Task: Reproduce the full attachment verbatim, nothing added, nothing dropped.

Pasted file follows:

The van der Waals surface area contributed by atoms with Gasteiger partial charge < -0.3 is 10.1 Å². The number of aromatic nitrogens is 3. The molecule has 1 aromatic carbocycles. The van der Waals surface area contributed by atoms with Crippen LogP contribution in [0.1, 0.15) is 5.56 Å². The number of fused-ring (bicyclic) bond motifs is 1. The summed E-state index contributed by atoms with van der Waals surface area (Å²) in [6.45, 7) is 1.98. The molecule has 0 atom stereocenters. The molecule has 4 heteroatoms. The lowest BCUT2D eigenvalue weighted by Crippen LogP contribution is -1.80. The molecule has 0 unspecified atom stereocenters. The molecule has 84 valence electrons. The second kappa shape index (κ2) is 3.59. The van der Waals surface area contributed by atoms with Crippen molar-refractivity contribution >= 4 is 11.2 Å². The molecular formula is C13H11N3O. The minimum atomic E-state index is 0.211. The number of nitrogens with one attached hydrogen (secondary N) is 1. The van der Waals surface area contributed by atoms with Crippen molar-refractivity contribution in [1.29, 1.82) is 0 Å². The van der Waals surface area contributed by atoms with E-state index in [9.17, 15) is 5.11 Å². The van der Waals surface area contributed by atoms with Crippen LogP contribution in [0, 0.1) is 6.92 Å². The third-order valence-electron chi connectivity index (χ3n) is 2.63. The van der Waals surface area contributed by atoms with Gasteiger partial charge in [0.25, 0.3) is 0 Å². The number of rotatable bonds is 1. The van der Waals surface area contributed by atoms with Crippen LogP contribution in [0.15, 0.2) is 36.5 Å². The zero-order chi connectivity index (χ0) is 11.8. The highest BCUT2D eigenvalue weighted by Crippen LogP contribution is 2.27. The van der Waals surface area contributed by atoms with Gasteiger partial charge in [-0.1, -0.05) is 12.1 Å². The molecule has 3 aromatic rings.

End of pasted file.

The van der Waals surface area contributed by atoms with Gasteiger partial charge < -0.3 is 10.1 Å². The number of aromatic nitrogens is 3. The molecule has 1 aromatic carbocycles. The van der Waals surface area contributed by atoms with Crippen LogP contribution in [0.1, 0.15) is 5.56 Å². The number of fused-ring (bicyclic) bond motifs is 1. The summed E-state index contributed by atoms with van der Waals surface area (Å²) in [6.45, 7) is 1.98. The molecule has 0 atom stereocenters. The molecule has 4 heteroatoms. The lowest BCUT2D eigenvalue weighted by Crippen LogP contribution is -1.80. The molecule has 0 unspecified atom stereocenters. The molecule has 84 valence electrons. The second kappa shape index (κ2) is 3.59. The van der Waals surface area contributed by atoms with Crippen molar-refractivity contribution >= 4 is 11.2 Å². The molecular formula is C13H11N3O. The minimum atomic E-state index is 0.211. The number of nitrogens with one attached hydrogen (secondary N) is 1. The van der Waals surface area contributed by atoms with Crippen molar-refractivity contribution in [1.29, 1.82) is 0 Å². The van der Waals surface area contributed by atoms with E-state index in [9.17, 15) is 5.11 Å². The van der Waals surface area contributed by atoms with Crippen LogP contribution in [0, 0.1) is 6.92 Å². The third-order valence-electron chi connectivity index (χ3n) is 2.63. The van der Waals surface area contributed by atoms with Gasteiger partial charge in [0.25, 0.3) is 0 Å². The number of rotatable bonds is 1. The van der Waals surface area contributed by atoms with Crippen LogP contribution in [0.15, 0.2) is 36.5 Å². The zero-order chi connectivity index (χ0) is 11.8. The highest BCUT2D eigenvalue weighted by Crippen LogP contribution is 2.27. The van der Waals surface area contributed by atoms with Gasteiger partial charge in [-0.1, -0.05) is 12.1 Å². The molecule has 3 aromatic rings.